‘I sat and cried where my son died’ - David Marshall on the last time he saw his son Daniel
David Marshall on the last time he saw his son Daniel and on wanting to 'shoot' the drug pushers that supplied his habit
Published 31/01/2016 | 02:30
It was a father-and-son pint that David Marshall will never forget. Sitting in Hogans pub with his son Daniel, the young man was full of life.
He told his father he was on his way to view an apartment which would help him to make a fresh start.
At 25, he was enthused about finally getting his life back on track after a difficult few years battling drug addiction. And he was intent on keeping the positive momentum going.
"He was full of the joys," the celebrity hairdresser told the Sunday Independent this weekend. "But he seemed in a little bit of a hurry. Like he was meeting someone.
"When he was leaving I said: 'Now Daniel, you're doing really well. Keep it together.' And he said: 'No, no, no, Dad. This is it now. I am definitely better and I'm going to stay better.'
"He walked out of Hogans and I stayed sitting on the stool," he says. "I can still see it as clear as day. I went like this [wagging his finger] through the window - 'Now you behave' - and he came back in to me and said: 'Dad, don't worry. It's going to be fine. I love you.' And off he went."
It was the last time he would see his son alive.
The next day David was on the phone outside his hairdressing business on Fade Street when he saw two gardai pull up in a patrol car. "They seemed very serious and one of them said: 'I have bad news. We'd better go inside.'
"I asked: 'Is it my son?' When they told me, I collapsed on the step and started crying. It was just unbelievable. I kept asking: 'Are you sure?' I had only seen him the evening before."
Two years on, in the week that an inquest found that Daniel died of acute heroin toxicity, David says: "There isn't a day that goes by that I don't think of him. In fact, there was a day I ran into him in Dunnes and every morning [since his death] I walk past Dunnes and I still go to that same spot where we were standing that day and I talk to him and I tell him I hope everything is okay and I am sure he is in a better place. I just feel closer to him there."
David explains that, as a child, Daniel "was very playful. He was gentle, very sensitive. A sweetheart. A very good-looking boy too - he was very popular with the girls."
He and his wife, former model and socialite Jackie Rafter, separated when Daniel was four, leaving David to see his children - Daniel and Kate - at the weekends.
"I think boys generally can be more sensitive. If anything the separation probably hit Daniel harder."
But it wasn't until Daniel hit his early teens that David became aware he was acting out in destructive ways.
"At about 14, Jackie brought it to my attention that he was misbehaving in school and being difficult to manage," he explains. "To only have the kids at weekends, you are just playing dad instead of knowing."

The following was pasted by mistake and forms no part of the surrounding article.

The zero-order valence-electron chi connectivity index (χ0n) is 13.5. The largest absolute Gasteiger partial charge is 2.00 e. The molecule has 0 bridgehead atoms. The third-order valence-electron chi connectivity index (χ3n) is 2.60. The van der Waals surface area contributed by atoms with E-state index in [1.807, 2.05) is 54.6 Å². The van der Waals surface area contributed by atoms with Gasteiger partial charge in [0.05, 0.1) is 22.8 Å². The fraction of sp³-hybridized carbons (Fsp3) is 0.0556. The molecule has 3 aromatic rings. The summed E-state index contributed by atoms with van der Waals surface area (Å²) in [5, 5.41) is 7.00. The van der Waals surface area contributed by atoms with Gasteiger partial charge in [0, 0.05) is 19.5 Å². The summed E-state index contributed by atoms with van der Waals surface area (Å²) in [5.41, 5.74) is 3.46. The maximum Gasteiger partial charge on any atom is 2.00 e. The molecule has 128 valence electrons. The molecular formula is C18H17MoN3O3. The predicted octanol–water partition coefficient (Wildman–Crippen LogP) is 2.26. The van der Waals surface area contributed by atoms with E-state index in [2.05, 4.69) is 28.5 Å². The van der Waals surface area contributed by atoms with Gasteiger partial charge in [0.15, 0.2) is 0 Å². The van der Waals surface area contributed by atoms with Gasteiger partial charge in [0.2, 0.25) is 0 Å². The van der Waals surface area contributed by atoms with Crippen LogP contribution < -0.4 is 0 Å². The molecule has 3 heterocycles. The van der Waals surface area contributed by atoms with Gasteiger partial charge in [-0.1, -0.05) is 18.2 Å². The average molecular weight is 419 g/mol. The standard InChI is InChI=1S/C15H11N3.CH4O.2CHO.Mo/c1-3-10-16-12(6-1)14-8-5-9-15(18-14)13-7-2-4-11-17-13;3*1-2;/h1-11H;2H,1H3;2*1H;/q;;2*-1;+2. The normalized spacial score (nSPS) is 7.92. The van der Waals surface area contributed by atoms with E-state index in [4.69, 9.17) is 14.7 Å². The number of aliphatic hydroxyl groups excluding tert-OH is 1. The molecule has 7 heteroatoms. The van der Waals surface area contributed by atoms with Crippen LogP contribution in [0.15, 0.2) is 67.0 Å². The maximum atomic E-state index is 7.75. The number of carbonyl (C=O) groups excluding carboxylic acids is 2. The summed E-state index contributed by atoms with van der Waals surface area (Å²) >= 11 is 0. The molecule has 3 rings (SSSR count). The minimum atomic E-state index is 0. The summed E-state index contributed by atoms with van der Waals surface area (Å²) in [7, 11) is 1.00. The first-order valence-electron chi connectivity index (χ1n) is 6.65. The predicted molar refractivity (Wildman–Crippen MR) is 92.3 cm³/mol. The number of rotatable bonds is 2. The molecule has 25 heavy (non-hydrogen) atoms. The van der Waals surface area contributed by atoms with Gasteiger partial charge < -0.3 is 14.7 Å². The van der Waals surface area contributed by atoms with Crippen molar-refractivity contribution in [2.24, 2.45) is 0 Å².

As his teenage years went on, David says, "Daniel levelled out a bit. He was going well again. He played on the winning Senior Cup rugby team."
Then one day David received a call from Jackie.
"It was out of the blue. A couple of years before he died. The problem was very serious. She had gotten him into a rehab centre down the country. It was only in the last couple of years it seemed to escalate."
David got straight on his motorbike and went to where the boy was recovering. Together, he and Jackie sat and spoke to Daniel.
"He was offered heroin along the road. I was absolutely shocked. I have no idea who gave it to him. [Jackie] was absolutely distraught. Although we didn't see eye-to-eye on a lot of issues we pretty much joined hands and tried to put him back on track.
"He was emotional and he was ashamed, if anything, that he had brought this on us. But we both assured him that we would get him sorted. We said we loved him and we were going to get on top of this."
Afterwards, Daniel arrived back in Dublin and "seemed fine". Then there were signs of relapses and attempts at rehabilitation.
He voiced his frustration that he disliked listening to others pour their heart out about their addictions, believing he wasn't the same.
"He would sit in at meetings and think: 'What am I doing here?' He would say to himself: 'I am fine I don't need this.'"
David says there were more promises - "promises that he was on the mend and getting better".
"It was heart rending," he explains. "You want to find the guys who are supplying this stuff to him and shoot them. I wanted to know where it was coming from. How the hell it started in the first place."
He recalls an occasion when Daniel sat at the kitchen table of his home in Co Kildare with six others who asked him how his drug problem had started. He told the group that he had begun abusing drugs such as cocaine at 14. He told the group where he had first accessed them.
On the day of the inquest David lashed out. "I was angry as any parent would be. I was angry with everyone. How did it get to this stage? You tend to throw stones. But you can't do that. And that's when I was ushered out. I was very emotional.
"I wish I had spent more time with him- been more involved in his upbringing."
On the day he heard the news, David went back to the place his son's body was found - in the toilets at the Fitzwilliam Hotel on St Stephen's Green.
"I went up and sat in the toilet where he was found and I sat there just crying and thinking: 'Is this where it all ended for him?' I asked myself: 'How did it get to this?'
"You never think it will happen to you. I would tell parents to keep a close eye on their kids.
"Don't be afraid to ask: 'What are you up to? Where are you going? Who were you with last night?' Keep your eye on the ball. Don't take it for granted that they are behaving," he said.